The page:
Keeping Kids Safe While Mowing The Lawn

When I was a child, I always thought mowing the lawn looked cool. When I was old enough to help at home, my father would let me use the push mower to help mow our back yard but I don’t think I ever really understood the dangers of those mowers and just how sharp those blades were until years later when I was a pediatric resident working in the ER with grass in full bloom. I saw fingers and legs sliced in ways unimaginable, some from foreign bodies kicked up from the mower. But, the worst lawn mower accident by far was a cute little boy who had fallen off a riding mower. Despite his father’s quick reaction at hitting the power kill switch, the child’s leg was horribly damaged by the blade. He’s very, very lucky he didn’t end up losing it.

According to recent statistics, 75,000 people are injured each year from lawn mower accidents with 10,000 of those being kids. These injuries can be very, very serious but are also avoidable by following some simple safety measures. Here are some simple tips from the American Academy of Pediatrics to help you keep your family safe while keeping your lawn healthy this summer:

  • “Try to use a mower with a control that stops the mower from moving forward if the handle is let go.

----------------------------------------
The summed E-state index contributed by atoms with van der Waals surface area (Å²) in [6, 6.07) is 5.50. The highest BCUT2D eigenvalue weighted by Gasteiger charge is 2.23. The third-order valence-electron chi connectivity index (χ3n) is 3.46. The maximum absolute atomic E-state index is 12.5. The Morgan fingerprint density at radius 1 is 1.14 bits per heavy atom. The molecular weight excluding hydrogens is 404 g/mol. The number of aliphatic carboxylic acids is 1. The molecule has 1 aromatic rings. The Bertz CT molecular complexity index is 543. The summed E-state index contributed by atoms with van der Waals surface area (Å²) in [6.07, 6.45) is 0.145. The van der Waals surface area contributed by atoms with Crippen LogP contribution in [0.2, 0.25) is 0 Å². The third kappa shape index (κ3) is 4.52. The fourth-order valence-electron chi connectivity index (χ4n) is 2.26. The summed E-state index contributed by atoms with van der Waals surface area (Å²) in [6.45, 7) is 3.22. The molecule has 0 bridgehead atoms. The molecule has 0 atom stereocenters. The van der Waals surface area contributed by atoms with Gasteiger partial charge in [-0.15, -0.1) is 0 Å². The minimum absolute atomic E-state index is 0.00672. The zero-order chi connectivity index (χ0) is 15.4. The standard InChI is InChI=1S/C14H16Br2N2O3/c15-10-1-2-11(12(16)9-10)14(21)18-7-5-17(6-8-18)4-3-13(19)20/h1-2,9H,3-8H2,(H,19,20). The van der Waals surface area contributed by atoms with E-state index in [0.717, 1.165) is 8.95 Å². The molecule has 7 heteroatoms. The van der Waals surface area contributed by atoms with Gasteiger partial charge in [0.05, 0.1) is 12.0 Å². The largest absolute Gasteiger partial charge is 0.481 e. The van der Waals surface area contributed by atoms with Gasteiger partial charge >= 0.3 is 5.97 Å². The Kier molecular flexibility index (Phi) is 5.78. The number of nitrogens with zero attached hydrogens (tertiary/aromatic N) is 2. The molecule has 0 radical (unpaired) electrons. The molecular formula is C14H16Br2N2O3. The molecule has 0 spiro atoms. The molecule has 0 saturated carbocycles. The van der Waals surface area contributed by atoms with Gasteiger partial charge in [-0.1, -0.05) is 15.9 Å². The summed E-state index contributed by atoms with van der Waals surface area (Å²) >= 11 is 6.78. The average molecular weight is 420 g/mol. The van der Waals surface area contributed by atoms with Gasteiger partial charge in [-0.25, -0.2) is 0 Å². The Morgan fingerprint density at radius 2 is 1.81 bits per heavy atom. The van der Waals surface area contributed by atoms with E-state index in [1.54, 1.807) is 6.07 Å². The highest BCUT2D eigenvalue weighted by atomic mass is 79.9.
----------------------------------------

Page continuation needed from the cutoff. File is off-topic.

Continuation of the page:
• Children younger than 16 years should not be allowed to use ride-on mowers. Children younger than 12 years should not use walk-behind mowers.
  • Make sure that sturdy shoes (not sandals or sneakers) are worn while mowing.
  • Prevent injuries from flying objects, such as stones or toys, by picking up objects from the lawn before mowing begins. Have anyone who uses a mower wear hearing and eye protection.
  • Do not pull the mower backward or mow in reverse unless absolutely necessary, and carefully look for children behind you when you mow in reverse.
  • Always turn off the mower and wait for the blades to stop completely before removing the grass catcher, unclogging the discharge chute, or crossing gravel paths, roads, or other areas.
  • Do not allow children to ride as passengers on ride-on mowers.”

By the way, the best way to keep small kids safe while a a grown up is mowing the lawn is to have the kids indoors or on a deck supervised. Rocks, sticks and all sorts of things can get tossed out from under a mower and also cause damages, as the University of Michigan Health Minute reminds us.

Given how many pictures I found online of kids pushing grownup mowers with their dads and grandpas, this is an important issue to talk about. Plus, I still can’t shake the image of that cute boy I saw all those years ago in the ER. Let’s all do what we can to make sure those type of images become history.

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